Brokerage firms, regulators and legislators continue to work to prevent the financial exploitation of seniors and other vulnerable clients. Those close to such clients, such as family and friends, are being enlisted to play an important part in this fight.
A “trusted contact person” is someone that a client authorizes a brokerage firm to contact if the firm believes the client is being financially exploited, or under certain other limited circumstances. The Financial Industry Regulatory Authority Inc.’s Rule 4512(a)(1)(F) requires firms to make “reasonable efforts to obtain the name of and contact information for a trusted contact person” upon the opening of a customer’s account and to update this information where appropriate.
These can be difficult conversations for advisers to have with their clients. And the percentage of clients electing to name trusted contacts reflects this difficulty and the investing public’s hesitancy to do so.
Advisers and legal/compliance professionals interested in increasing the rate at which their clients choose to name trusted contacts should consider a number of issues raised in a recent report issued by the Ontario Securities Commission. As outlined by the OSC, seniors often have biases that can lessen the likelihood that they will appoint a trusted contact. These include optimism bias, tendencies to avoid negative emotions and the illusion of superiority. These biases can lead to the belief that the individual investor is unlikely to ever face financial exploitation, despite evidence of its continued growth across the industry.
With respect to overcoming these barriers, the OSC takes a somewhat different approach than the current industry model. In most firms, brokers are generally advised to overcome these hurdles by noting the limitation of the authority being granted, especially that it is not a trading authority or power of attorney. Clients are sometimes also provided examples of real world experiences, or even hypotheticals, in which a trusted contact might be helpful. And such discussions can often include a back and forth on the growing threat of cyberfraud and the prevalence of scams.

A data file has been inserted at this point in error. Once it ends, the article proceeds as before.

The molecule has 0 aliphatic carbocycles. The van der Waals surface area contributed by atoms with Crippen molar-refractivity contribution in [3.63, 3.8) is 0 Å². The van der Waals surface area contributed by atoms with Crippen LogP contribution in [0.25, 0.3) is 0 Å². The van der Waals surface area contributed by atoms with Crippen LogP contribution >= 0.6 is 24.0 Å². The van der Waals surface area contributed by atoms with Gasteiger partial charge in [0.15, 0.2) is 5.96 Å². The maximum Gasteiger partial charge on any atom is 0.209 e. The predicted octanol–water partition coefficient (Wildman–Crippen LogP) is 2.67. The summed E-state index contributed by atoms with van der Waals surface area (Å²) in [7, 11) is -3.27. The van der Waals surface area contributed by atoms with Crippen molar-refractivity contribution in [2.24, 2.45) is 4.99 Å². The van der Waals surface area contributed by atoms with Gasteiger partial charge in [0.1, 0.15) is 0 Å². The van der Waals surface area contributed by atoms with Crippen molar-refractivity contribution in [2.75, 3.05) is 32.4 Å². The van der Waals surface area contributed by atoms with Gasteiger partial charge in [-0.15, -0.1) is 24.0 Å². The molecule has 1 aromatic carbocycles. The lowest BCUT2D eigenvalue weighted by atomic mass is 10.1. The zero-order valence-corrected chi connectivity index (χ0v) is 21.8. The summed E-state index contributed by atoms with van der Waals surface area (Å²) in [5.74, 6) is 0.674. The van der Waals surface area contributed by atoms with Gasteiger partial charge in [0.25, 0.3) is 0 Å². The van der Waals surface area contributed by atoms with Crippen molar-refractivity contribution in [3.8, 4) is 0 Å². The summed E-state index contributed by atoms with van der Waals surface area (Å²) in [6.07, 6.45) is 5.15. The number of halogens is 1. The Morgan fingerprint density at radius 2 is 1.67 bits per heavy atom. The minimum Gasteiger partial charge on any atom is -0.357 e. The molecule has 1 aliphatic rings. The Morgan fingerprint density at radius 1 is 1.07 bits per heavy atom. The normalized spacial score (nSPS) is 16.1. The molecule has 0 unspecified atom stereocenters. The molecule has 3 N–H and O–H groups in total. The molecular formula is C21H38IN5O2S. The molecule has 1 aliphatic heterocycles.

The OSC report indicates a preference for embedding behavioral insights that form the basis of these discussions into the trusted contact form itself. In fact, the underlying research conducted by the OSC found that a form utilizing certain key elements “increased the likelihood that an older client would appoint a TCP by a remarkable 23% (compared to the control).”
The key elements outlined by the report include a de-biasing statement regarding the prevalence of fraud, an indication regarding public support for the naming of a trusted contact, and a requirement that users make an active choice as to whether or not to appoint a trusted contact.
Whether such changes are ultimately adopted by the industry remains to be seen. Those interested in shaping conversations with clients about the benefits of naming a trusted contact would be well served to review the OSC report’s thoughtful and thorough analysis of these issues. Any reasonable approach that increases the likelihood of these designations is sure be to welcomed by the industry, regulators, and the public.
Josh Jones is an attorney with Bressler Amery & Ross and co-chairs the firm’s Senior and Vulnerable Investor Group, whose members provide end-to-end advisory solutions and litigation support for investment advisers, broker-dealers and other financial institutions confronting senior/vulnerable investor issues.
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